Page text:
Jared Taylor on Diversity versus Standards.


6 replies
  1. Jody Vorhees
    Jody Vorhees says:

    How will this culminate in anything except our eventual extinction? It all begins with the destruction of statues, icons, memorials, graves, careers and books. It ends with execution pits.

  2. Angelicus
    Angelicus says:

    It is really sickening. I would just say that I wish all those whites leaving/fleeing California (the Bolshevik state par excellence) could be stopped because I am quite sure that the majority of them were/are liberals/democrats who supported this crap. Let’s face it, California has been overwhelmingly Marxist/Liberal/Democrat for decades. The problem is that when the Mexicans and black that they profess to love so much become the majority and turn their neighbourhoods into hellholes, the f… hypocrites leave. Most whites are cowards that won’t fight. They deserve everything they get.

  3. David Schmitt
    David Schmitt says:

    Starting while a teaching assistant in graduate school, then in the 1990s, while teaching in colleges, I obsessed over grading tests. I was scrupulous about the quality of each question of the exam: I did not want to waste time on any question that did not accurately reflect the material taught, but I also want to make sure that the questions were not trivial nor give-away items with embedded clues, and so on. Grading the essays would take me well into the night for days and would fill up my weekends. The product of all of this effort in my formative years were tests that were rigorous, but fair. I then developed an algorithm that would curve the exam grades so as to extract the influence of me, the test writer. Though this was the principal reason, there are other reasons for employing a curving mechnism and it can be done in a way that maintains high standards. What most teachers and students think of as a curve is merely adding so many points to everyone’s score, thereby shifting the distribution of scores. But this kind–or kink–of equality or marxo-equity is insidiously not just, nor does it reflect reality in Nature. What I had not set out to do, explicitly, was to craft a device for measuring intelligence. But that is what, in fact, I managed to accomplish—I am quite certain. Of course, I did not have access to student IQ scores. That would be the definitive, next step in the argument. Embarrassed of that evidence, however, would you like to bet on what a statistical comparison of the results of my scoring and a distribution of IQ scores would demonstrate? In retrospect, that achieving a fair and valid test and scoring of the same would tap into that metric called “g” should not be surprising. A good test in any field (again, one that is fair and valid) presents to the test taker with a sample, or reflection, of reality. It approximates the real world. And the real world is the fair and valid intelligence test of ultimate concern. Not all tests are fair and valid, as you might expect. In fact, since our college’s policy, like many, was to post the test scores and course grades outside of the doors of our faculty offices, I was able to perform little studies on the modes of grading exhibited by my colleagues. It is possible, given the similarity of studet makeup within the department, to statisitically draw some conclusions regarding the degree to which the professors digressed from expected metrics of likeihood for the distribution of their class grades. The deviations from these expectations were always in the direction of grade inflation. One faculty member would, as a matter of monotonous policy, provide every one of his students with a course grade of “A.” Yeah! A complete disregard for standards! I even called in to a local radio station in San Francisco to expose that situation to the morning-drive listeners. Naturally, that case did not require any statistical sweat to make proper inferences about the integrity of that particular inividual’s grading practices. Other cases were a bit more subtle, but not much–really–when you devote just a little perception and thought to recognizing grading fraud. You can bet too that the fraud was, given the altered demographics of the faculty, anti-White. I am more than just guessing about this based on anedotal case observations. Another problem is that teachers, professors and instructors of all sorts are–given the lax environment in all sectors of society–unable to resist the wheedling of students or other complainants. You can be additionally assured that this wheedling is amplified in its potency when generous references are made to racial, sexual or other eggregiously codified identity. And if that insinuation does not immediately work on the faculty member (although now it is almost guaranteed to work), then a curling of the force vectors up through the dean’s office and back down to the faculty member will do the trick. Never have more cowardly beings been created than most managers, administrators, upper-level bureaucrats, milirary brass, religious prelates and corporate executives. Oh indeed English bard, with the lawyers done, we’d just begun.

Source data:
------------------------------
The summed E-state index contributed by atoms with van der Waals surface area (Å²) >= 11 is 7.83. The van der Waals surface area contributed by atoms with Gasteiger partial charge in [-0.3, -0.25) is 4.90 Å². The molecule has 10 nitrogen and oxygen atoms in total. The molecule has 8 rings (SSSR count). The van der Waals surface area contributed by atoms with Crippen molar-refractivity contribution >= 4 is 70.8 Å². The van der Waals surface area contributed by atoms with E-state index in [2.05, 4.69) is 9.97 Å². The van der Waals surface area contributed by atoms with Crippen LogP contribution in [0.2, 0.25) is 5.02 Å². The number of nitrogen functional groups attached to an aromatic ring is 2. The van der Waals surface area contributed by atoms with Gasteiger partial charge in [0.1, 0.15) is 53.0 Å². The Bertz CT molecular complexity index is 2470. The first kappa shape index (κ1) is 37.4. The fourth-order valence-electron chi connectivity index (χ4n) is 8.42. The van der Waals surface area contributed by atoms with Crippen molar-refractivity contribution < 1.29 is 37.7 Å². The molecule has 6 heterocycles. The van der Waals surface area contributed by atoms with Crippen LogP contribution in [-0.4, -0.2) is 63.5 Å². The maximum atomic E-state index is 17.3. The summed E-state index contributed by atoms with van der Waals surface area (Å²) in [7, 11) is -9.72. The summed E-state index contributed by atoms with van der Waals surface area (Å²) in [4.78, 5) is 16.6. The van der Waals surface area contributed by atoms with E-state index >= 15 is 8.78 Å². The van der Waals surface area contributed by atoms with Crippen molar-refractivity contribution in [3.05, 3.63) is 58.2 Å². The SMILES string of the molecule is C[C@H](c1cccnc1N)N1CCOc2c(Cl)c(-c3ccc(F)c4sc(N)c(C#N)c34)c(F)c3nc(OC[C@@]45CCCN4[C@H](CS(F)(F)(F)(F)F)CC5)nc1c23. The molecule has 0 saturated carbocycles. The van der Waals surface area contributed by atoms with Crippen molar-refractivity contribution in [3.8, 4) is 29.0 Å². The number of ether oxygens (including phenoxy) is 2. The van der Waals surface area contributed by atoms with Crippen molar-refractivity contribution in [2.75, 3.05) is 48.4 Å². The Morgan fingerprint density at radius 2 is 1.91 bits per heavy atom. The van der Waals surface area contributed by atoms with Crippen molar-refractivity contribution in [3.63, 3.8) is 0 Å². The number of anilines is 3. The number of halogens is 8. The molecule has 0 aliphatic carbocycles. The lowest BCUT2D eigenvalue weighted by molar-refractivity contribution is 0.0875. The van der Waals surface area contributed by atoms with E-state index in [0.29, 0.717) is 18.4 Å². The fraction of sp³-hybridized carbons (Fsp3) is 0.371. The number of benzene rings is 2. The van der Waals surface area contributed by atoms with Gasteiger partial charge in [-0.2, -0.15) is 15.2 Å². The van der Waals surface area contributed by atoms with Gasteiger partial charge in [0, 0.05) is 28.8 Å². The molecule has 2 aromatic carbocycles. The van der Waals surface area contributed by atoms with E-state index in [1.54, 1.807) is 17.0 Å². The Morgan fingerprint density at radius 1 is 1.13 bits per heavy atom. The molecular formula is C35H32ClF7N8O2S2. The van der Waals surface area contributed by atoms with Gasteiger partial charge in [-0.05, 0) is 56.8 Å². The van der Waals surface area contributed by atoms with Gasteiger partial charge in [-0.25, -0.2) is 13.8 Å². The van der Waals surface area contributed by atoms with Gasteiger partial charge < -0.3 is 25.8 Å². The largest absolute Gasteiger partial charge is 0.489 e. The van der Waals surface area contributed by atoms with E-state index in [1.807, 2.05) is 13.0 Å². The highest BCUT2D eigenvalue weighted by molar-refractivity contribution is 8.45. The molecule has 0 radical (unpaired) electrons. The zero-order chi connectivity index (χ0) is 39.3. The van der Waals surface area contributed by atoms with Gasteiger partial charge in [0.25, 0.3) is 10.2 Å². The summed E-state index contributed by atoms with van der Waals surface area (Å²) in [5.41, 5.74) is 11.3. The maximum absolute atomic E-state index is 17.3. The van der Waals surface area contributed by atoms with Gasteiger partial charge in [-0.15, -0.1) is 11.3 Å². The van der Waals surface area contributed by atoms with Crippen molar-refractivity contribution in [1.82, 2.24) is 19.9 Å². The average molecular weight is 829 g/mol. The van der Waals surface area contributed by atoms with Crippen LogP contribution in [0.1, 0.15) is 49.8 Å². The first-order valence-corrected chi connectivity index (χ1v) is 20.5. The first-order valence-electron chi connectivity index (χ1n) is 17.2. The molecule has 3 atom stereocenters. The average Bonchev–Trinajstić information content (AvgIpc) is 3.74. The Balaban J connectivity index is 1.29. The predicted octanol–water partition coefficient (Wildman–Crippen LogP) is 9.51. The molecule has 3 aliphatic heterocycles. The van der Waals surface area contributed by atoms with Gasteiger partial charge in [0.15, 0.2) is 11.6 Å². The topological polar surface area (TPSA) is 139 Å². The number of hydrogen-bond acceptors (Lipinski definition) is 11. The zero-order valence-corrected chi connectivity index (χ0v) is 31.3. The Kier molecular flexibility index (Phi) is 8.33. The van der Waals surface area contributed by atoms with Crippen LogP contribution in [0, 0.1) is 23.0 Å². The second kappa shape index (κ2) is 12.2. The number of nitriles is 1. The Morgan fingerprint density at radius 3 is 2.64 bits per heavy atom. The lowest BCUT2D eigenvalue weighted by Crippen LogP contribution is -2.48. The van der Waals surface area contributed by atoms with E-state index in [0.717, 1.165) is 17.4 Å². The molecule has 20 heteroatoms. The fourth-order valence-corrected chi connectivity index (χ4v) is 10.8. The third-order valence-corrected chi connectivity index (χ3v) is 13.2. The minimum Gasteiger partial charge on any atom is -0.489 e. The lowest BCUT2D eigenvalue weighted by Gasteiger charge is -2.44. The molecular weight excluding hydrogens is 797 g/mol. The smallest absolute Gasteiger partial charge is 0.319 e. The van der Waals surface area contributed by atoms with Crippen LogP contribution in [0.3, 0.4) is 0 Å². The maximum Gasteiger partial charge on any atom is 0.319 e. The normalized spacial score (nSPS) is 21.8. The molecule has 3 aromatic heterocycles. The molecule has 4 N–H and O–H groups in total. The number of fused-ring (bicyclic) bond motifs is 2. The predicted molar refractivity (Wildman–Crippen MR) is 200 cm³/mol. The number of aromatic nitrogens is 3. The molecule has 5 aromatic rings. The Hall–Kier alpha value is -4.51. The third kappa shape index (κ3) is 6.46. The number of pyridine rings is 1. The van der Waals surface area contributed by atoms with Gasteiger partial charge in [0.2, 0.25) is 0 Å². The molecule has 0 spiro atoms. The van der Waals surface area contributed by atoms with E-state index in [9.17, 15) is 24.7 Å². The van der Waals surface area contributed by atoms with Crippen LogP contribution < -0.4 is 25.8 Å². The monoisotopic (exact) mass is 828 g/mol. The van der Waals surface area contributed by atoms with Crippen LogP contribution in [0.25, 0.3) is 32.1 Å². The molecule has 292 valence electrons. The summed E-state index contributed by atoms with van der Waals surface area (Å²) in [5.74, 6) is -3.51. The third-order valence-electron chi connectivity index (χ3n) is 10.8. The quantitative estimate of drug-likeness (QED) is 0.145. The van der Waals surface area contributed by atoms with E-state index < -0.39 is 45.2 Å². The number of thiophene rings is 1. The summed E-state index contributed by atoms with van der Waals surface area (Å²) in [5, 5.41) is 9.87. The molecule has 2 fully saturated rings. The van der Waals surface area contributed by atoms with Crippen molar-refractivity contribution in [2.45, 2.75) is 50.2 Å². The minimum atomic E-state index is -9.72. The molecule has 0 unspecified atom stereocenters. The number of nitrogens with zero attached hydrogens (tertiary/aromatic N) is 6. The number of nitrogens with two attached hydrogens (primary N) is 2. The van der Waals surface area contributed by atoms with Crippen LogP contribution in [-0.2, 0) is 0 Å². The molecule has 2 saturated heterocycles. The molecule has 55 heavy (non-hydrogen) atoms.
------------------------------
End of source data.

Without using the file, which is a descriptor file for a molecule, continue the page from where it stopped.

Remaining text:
HUGO FUERST says:

    Jared is an asset. He is just the sort who would make a patriotic POTUS; and he looks good and talks well too. And no carping about the Yoonohooze, please.


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